A reality of modern living is that we need to be connected. The internet has become an essential part of everyday life. Whether you’re working with banks, government employees, or simply trying to keep in touch with your friends, being able to use a computer is a luxury you can’t afford to have.
Unfortunately, computers aren’t always as accessible as they should be. This isn’t to say that manufacturers and vendors haven’t made effort. The high contrast modes in both the Windows and Mac operating systems are excellent. The problem is that hardware has typically lagged behind software. If you haven’t learned to touch type, you’re in a bit of a catch 22. In order to learn where the keys are, you’ll need to be able to see them. Even if you do know how to touch type, there are always keys that you can’t quite remember. After all, how many of us know the location of the “^” key off by memory? Very few of us can say we do.
Fortunately, visual impairment doesn’t have to impact your ability to use a computer. With the right large print keyboard, even the worst visual impairment can’t prevent you from learning to touch type. Today, we’ll be taking a look at the three best keyboards for the visually impaired. We’ll help you understand the differences between them, and choose the one that’s right for you.
AbleNet Keys-U-See Large Print USB Computer Keyboard
AbleNet has been in the business of accessible technology for several years. One of their longest running and bestselling products is the KeysUSee keyboard, and this is the latest version of that product. Even though the design looks a little 90s, the very same keyboard has been chosen for people with visual impairment for many years. If it’s still selling to this day, there must be something going for it. We decided to find out what that was.
The Keys-U-See Large Print USB Computer Keyboard uses the same shape and styling as most keyboards from the late 90s and early 2000s. This means that it is a very large keyboard bezel, making it easy for your hands to naturally find home position. The keys are a little larger than what’s being used in most modern keyboards, but we found that to be an asset. Users who have been typing for a long time will find the long travel of the keys to be more natural feeling.
The key spacing is a little larger than some. In a few ways, this may take a little adjustment. But if you’re getting older and find that your fingers aren’t quite as nimble as they used to be, this will make typing much easier.
Ease of Use
If you’re struggling to find the right keys, this keyboard is likely the best way to do so. Many of the functional keys are printed with not only the relevant symbol, but the function it performs. For example, the backspace key still has the large left pointing arrow, but also the word “backspace”. The same goes for capslock, and many of the keys above the arrows. Because those keys are so small, they’ll be printed with abbreviations like “PD” for page down or “HM” for home. Generally, this is pretty easy to figure out. The important thing is that they’re easy to read, and since this keyboard uses one of the largest fonts of any models available, the next is very clear.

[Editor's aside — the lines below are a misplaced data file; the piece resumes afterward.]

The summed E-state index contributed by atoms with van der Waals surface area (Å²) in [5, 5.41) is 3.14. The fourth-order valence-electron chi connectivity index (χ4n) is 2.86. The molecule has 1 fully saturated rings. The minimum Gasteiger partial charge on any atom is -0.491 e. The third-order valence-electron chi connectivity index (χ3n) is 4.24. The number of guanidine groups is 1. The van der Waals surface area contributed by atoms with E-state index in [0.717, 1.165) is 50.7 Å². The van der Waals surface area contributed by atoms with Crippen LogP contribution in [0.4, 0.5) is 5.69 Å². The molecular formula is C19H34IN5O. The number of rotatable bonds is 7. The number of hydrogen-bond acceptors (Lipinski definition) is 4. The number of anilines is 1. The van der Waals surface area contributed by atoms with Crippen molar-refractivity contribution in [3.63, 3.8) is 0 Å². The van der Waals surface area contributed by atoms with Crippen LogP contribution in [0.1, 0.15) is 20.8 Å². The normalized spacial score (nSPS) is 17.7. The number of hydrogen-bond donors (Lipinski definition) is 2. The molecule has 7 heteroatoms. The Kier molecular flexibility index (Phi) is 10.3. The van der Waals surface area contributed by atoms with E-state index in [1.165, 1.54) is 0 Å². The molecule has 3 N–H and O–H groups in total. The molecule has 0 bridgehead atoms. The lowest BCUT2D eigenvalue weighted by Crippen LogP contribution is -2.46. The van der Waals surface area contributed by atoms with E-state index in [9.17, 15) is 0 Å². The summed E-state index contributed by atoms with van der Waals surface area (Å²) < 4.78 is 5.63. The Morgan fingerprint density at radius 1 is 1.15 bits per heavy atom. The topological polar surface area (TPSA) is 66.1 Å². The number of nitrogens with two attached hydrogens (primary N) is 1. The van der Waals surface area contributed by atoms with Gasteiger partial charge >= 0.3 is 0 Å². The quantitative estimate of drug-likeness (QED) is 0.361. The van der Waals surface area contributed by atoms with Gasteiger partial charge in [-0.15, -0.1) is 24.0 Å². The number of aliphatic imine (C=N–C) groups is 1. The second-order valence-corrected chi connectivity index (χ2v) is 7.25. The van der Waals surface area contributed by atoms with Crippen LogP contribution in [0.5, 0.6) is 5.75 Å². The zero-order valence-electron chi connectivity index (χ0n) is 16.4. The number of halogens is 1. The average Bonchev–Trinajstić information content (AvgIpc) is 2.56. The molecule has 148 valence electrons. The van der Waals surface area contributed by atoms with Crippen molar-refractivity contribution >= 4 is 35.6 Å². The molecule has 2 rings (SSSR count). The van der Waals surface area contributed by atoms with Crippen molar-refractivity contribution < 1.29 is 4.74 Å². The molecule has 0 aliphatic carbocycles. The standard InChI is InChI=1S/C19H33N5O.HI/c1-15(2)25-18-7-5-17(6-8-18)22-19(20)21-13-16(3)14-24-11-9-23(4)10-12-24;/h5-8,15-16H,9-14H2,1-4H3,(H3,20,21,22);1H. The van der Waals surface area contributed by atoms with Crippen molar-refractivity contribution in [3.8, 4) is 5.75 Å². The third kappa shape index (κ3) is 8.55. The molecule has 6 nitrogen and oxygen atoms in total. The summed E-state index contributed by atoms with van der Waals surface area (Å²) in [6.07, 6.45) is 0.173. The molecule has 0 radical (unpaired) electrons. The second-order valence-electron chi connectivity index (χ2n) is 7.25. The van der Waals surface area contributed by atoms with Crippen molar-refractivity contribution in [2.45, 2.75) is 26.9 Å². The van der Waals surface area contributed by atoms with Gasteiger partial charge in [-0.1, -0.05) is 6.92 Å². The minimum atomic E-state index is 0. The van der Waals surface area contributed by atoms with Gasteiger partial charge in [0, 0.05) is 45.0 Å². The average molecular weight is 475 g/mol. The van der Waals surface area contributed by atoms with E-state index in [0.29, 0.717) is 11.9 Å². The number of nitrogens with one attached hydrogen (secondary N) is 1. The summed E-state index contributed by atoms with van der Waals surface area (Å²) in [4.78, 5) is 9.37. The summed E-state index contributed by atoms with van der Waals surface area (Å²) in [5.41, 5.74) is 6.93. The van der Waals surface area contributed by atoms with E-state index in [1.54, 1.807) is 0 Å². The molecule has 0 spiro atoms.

Another nice feature is the media keys along the top of the keyboard. These keys give you quick access to features like search, add to favorites, homepage, and chat. You also have controls to change tracks if you’re watching videos, enjoying a slideshow, or listening to an audio book. This saves you from having to move your hand to the mouse, navigate to the correct element, then move back to the keyboard.
They key actuators use in this keyboard are very soft, but present a noticeable buckling feel to them. The process of typing is very much about muscle memory. This is why it’s so important that your fingers can physically feel the transition from applying pressure to a key, to it making contact with the sensor below. Generally, users find that this allows them to pick up touch typing much more quickly. The process can seem daunting at first, but often users find that the reason they’ve struggled to learn touch typing is because they haven’t used the right keyboard.
For us, using this Keys-U-See keyboard felt a lot like a trip down memory lane. They keyboard is almost identical in design to the ones we learned to type on. While the design is a little different from the ones we use today, manufacturers have been changing the keyboards in order to save money and make their keyboards more compact. This one might be a little larger, but it’s designed strictly for the purpose of being a good keyboard.
ACP Ezsee Low Vision Keyboard
Looking at ACP’s product line, you might wonder what they have in common with each other. In reality, they’re not as much of a manufacturer as they are a procurement company. Thanks to the power of the internet, ACP is able to find a market for products that aren’t always easy to find in store shelves. From car parts to electronics, if you’re looking for something unique you can probably find it in their store.
As a modern keyboard, the ACP Ezsee Low Vision Keyboard is ideal for people who are used to typing on a laptop or compact computer. The keys themselves use a standard spacing, although some small changes have been made to make the keys easy to find. For example, The enter key is commonly L shaped in modern keyboards. This can make it challenging to tell from one key to the other. On this keyboard, it’s straight with no bend. You’ll also notice that keys that are commonly staggered are sorted into nice straight grids. This is easy on the eyes, as you’d hope to find with a large print keyboard.